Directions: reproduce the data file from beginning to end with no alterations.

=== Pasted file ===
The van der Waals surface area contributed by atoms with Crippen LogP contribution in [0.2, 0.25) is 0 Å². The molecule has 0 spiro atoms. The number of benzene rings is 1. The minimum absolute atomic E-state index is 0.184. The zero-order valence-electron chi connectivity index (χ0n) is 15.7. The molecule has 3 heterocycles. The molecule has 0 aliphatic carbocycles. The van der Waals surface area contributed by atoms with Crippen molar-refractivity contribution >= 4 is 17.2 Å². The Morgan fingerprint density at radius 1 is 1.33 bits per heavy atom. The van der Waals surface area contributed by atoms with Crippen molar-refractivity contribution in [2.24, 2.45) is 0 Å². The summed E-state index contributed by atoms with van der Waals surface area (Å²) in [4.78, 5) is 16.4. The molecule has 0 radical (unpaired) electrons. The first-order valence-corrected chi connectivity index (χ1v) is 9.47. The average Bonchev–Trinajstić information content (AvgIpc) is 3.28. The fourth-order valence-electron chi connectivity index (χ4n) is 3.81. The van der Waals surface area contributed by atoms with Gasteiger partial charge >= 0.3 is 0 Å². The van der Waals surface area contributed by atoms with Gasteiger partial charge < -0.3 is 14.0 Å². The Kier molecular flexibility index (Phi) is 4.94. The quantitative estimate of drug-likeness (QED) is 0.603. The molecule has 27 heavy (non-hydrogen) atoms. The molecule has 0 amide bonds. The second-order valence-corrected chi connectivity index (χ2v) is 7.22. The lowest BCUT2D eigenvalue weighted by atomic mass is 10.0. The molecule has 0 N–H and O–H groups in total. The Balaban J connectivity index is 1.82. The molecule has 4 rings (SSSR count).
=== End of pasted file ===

The van der Waals surface area contributed by atoms with Crippen LogP contribution in [0.2, 0.25) is 0 Å². The molecule has 0 spiro atoms. The number of benzene rings is 1. The minimum absolute atomic E-state index is 0.184. The zero-order valence-electron chi connectivity index (χ0n) is 15.7. The molecule has 3 heterocycles. The molecule has 0 aliphatic carbocycles. The van der Waals surface area contributed by atoms with Crippen molar-refractivity contribution >= 4 is 17.2 Å². The Morgan fingerprint density at radius 1 is 1.33 bits per heavy atom. The van der Waals surface area contributed by atoms with Crippen molar-refractivity contribution in [2.24, 2.45) is 0 Å². The summed E-state index contributed by atoms with van der Waals surface area (Å²) in [4.78, 5) is 16.4. The molecule has 0 radical (unpaired) electrons. The first-order valence-corrected chi connectivity index (χ1v) is 9.47. The average Bonchev–Trinajstić information content (AvgIpc) is 3.28. The fourth-order valence-electron chi connectivity index (χ4n) is 3.81. The van der Waals surface area contributed by atoms with Gasteiger partial charge >= 0.3 is 0 Å². The van der Waals surface area contributed by atoms with Gasteiger partial charge < -0.3 is 14.0 Å². The Kier molecular flexibility index (Phi) is 4.94. The quantitative estimate of drug-likeness (QED) is 0.603. The molecule has 27 heavy (non-hydrogen) atoms. The molecule has 0 amide bonds. The second-order valence-corrected chi connectivity index (χ2v) is 7.22. The lowest BCUT2D eigenvalue weighted by atomic mass is 10.0. The molecule has 0 N–H and O–H groups in total. The Balaban J connectivity index is 1.82. The molecule has 4 rings (SSSR count).